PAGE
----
Want a natural alternative to chemical-filled bug sprays? Here's a recipe for natural fly repellent you can make in your own kitchen - today. From FrugalChicken


Bring 2 cups of water to a boil – not a rolling boil, however, so reduce the heat just before to gets to that point. 


Once it’s heated, add your herbs. 


3. Allow your herbs to steep while the mixture cools



To make the natural fly repellent effective, you need to release the oils in the herbs – let the herbs sit in the water until it’s cool. 


Yup, it’s like making tea, and it will smell great.


Be sure to cover the herb mixture to keep the released essential oils in the mixture – as they release in the steam, the top will encourage the natural oils to drop back down into the water.


This is important because you don’t want to lose the most effective part of your fly repellent.


4. Remove the herbs, and add in the witch hazel


Strain the herbs from the water – I strain it into a mason jar.


Want a natural alternative to chemical-filled bug sprays? Here's a recipe for natural fly repellent you can make in your own kitchen - today. From FrugalChicken

The herb mixture before adding in the witch hazel


Now is the time to mix in your witch hazel, which will act as a binder, and keep the scent of the herbs on your skin longer.


Since water is absorbed by the skin quickly, you need something, like witch hazel, that will sit on your skin longer than a few moments for the herbs to be effective in your fly repellent.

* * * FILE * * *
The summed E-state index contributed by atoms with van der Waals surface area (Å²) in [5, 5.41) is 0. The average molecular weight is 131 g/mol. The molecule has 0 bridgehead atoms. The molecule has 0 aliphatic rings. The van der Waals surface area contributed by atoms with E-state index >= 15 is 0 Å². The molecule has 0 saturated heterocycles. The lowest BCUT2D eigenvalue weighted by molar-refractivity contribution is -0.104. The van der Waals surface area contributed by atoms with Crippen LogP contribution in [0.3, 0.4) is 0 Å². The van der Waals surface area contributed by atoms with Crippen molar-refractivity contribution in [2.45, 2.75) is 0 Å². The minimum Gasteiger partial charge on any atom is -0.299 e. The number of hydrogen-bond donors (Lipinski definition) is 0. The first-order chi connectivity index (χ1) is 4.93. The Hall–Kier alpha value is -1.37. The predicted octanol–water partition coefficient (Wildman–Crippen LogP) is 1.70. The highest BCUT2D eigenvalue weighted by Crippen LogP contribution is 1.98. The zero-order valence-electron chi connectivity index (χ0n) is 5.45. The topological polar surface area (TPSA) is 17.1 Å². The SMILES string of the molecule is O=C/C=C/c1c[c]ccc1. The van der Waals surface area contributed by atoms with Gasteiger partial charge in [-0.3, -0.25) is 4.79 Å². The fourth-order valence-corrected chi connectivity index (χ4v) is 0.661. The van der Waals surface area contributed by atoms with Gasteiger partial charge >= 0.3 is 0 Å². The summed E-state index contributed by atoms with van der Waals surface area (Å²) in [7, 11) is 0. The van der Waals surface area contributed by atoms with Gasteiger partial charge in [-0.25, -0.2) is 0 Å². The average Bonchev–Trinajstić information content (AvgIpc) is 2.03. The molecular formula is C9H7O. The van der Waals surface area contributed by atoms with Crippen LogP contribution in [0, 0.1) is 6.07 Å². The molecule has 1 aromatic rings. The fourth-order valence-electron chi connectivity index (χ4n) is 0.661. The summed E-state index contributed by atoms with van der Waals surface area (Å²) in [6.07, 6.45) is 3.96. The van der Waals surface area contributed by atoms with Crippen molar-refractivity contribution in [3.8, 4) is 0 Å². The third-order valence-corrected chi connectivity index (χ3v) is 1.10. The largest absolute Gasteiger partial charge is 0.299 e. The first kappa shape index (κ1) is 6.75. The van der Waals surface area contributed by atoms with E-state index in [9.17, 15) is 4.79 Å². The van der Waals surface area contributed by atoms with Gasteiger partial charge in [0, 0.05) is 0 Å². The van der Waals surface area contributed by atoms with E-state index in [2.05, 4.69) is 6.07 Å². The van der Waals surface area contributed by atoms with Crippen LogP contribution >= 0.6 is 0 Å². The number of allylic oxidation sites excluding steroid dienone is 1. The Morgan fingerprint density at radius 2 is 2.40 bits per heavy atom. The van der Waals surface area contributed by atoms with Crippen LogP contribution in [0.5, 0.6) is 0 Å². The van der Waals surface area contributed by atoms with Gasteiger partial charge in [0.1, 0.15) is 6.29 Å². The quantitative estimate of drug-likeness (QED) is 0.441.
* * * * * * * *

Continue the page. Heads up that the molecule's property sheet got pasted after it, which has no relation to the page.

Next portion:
Want a natural alternative to chemical-filled bug sprays? Here's a recipe for natural fly repellent you can make in your own kitchen - today. From FrugalChicken


For this formula, I use a 1:1 ratio, so since you’ll use 2 cups of water, add in 2 cups of witch hazel. Just dump it right into your mason jar.


If you don’t like the smell of witch hazel, you can use rubbing alcohol, which is just as effective in a natural fly repellent.


5. Stir to combine, and add your fly repellent to a spray bottle


Want a natural alternative to chemical-filled bug sprays? Here's a recipe for natural fly repellent you can make in your own kitchen - today. From FrugalChicken


Once everything is mixed together, you have your natural fly repellent. Just pour it into a spray bottle, and it’s ready to use immediately.


Spray it on yourself before heading outside – it’s safe for children too, since the herbs’ natural oils have been diluted in the water and witch hazel.


Oh, yeah, and it doesn’t contain any chemicals, which is great for kids too.


6. Some notes:


If you don’t like the smell of the witch hazel, you can use rubbing alcohol instead. 


You can use citronella as well as peppermint and lavender. I’ve used it as well, but left it out of this recipe since not everyone has it growing in their garden. You can purchase citronella essential oils to use in your fly repellent, and it works great.


If you want to get citronella essential oil, by clicking here.



While no fly repellent is 100% effective against bugs, going all natural is a great choice if you’re looking for an effective alternative to chemical-based products.